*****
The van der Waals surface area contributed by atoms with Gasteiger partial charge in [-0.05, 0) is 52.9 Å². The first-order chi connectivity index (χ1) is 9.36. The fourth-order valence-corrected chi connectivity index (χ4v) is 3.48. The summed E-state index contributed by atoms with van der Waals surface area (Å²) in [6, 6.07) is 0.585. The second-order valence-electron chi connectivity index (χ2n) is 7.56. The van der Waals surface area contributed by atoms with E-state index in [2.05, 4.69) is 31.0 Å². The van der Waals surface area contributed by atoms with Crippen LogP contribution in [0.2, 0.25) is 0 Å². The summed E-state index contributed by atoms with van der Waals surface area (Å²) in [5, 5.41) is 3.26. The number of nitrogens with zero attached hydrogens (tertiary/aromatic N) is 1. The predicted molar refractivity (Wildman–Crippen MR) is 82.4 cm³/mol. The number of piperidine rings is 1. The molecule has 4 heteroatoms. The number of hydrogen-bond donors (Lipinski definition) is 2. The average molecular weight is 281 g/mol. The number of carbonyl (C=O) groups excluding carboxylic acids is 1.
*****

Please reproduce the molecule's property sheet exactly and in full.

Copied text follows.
The van der Waals surface area contributed by atoms with Gasteiger partial charge in [-0.05, 0) is 52.9 Å². The first-order chi connectivity index (χ1) is 9.36. The fourth-order valence-corrected chi connectivity index (χ4v) is 3.48. The summed E-state index contributed by atoms with van der Waals surface area (Å²) in [6, 6.07) is 0.585. The second-order valence-electron chi connectivity index (χ2n) is 7.56. The van der Waals surface area contributed by atoms with E-state index in [2.05, 4.69) is 31.0 Å². The van der Waals surface area contributed by atoms with Crippen LogP contribution in [0.2, 0.25) is 0 Å². The summed E-state index contributed by atoms with van der Waals surface area (Å²) in [5, 5.41) is 3.26. The number of nitrogens with zero attached hydrogens (tertiary/aromatic N) is 1. The predicted molar refractivity (Wildman–Crippen MR) is 82.4 cm³/mol. The number of piperidine rings is 1. The molecule has 4 heteroatoms. The number of hydrogen-bond donors (Lipinski definition) is 2. The average molecular weight is 281 g/mol. The number of carbonyl (C=O) groups excluding carboxylic acids is 1.